Literary Devices in Comedy Writing

When you think about the phrase, “literary devices,” Comedy may not be your next thought. Literary devices are only used in serious, stuffy writing, right?

Wrong!

There are a number of literary devices writers can use to strengthen their comedic writings. Here are a few of them:

Ambiguity

Ambiguity refers to a statement that is unclear or a statement that has more than one meaning.

In Romeo & Juliet, while Mercutio lies dying, he says:

Ask for me tomorrow and you shall find me a grave man,

This statement (particularly the word “grave”) has two meanings. It means “somber,” and it also refers to the fact that tomorrow Mercutio will be dead.

Another form of ambiguity that is often used in comedy is the pun. Walter Redfern defined the pun by stating: “To pun is to treat homonyms as synonyms.” It is a deliberate confusion of similar words. Here are some examples:

Q: What instrument do fish like to play? A: A bass guitar.

Q: How do you make a tissue dance? A: Put a little boogie in it.

Remember, “A pun is the lowest form of humor, unless you thought of it yourself.” – Doug Larson

Alliteration

Alliteration refers to a repeating sound at the start of a word. The most common use of alliteration in comedy is seen in tongue twisters. The most well-known tongue twisters are “Peter Piper Picked a Peck of Pickled Peppers,” “Betty Botter” and “How Much Wood Would a Woodchuck Chuck?”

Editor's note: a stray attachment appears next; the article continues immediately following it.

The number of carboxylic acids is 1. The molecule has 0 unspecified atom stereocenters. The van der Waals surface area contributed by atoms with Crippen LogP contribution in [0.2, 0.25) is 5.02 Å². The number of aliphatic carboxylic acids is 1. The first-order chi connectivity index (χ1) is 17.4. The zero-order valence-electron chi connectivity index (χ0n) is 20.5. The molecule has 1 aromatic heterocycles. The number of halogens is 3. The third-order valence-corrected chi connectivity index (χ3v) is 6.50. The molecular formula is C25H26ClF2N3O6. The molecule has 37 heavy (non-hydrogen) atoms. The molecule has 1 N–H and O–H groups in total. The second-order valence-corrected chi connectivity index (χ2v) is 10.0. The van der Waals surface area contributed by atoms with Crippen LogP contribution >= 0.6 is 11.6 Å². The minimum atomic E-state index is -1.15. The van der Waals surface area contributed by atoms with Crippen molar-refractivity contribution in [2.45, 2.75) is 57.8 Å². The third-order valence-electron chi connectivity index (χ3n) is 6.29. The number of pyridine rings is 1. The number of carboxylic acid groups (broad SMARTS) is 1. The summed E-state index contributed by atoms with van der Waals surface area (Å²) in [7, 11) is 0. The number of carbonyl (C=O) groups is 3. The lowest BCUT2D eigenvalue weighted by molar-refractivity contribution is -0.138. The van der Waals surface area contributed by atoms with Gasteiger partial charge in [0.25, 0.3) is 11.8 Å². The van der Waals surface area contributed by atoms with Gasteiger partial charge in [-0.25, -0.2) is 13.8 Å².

Shakespeare also parodies alliteration in Peter Quince’s Prologue in A Midsummer Night’s Dream:

Whereat, with blade, with bloody blameful blade,

He bravely breach’d his boiling bloody breast.

Alliteration affects the “sound” of your writing, and when used in exaggeration, it creates a comedic tone to your writing.

Euphemism

A substitution of a mild word of phrase for another which would be undesirable because it is too direct, unpleasant, or offensive.

For example, there are several euphemisms you can use for comedic purposes in your writing if a character has died:

kicked the bucket

bit the big one

bitten the dust

bought the farm

gone south

By using euphemisms when referring to serious matters, you can lend a comedic tone to your writing.

There are many more literary devices that can be used to strengthen your comedy writing. In many cases, the simple use of exaggeration of a style or device will create a comedic effect on your writing. Often comedy writers uses devices without even knowing it. Next time someone tells you literary devices are boring, you can tell them you know different!

Source by Tonia Jordan

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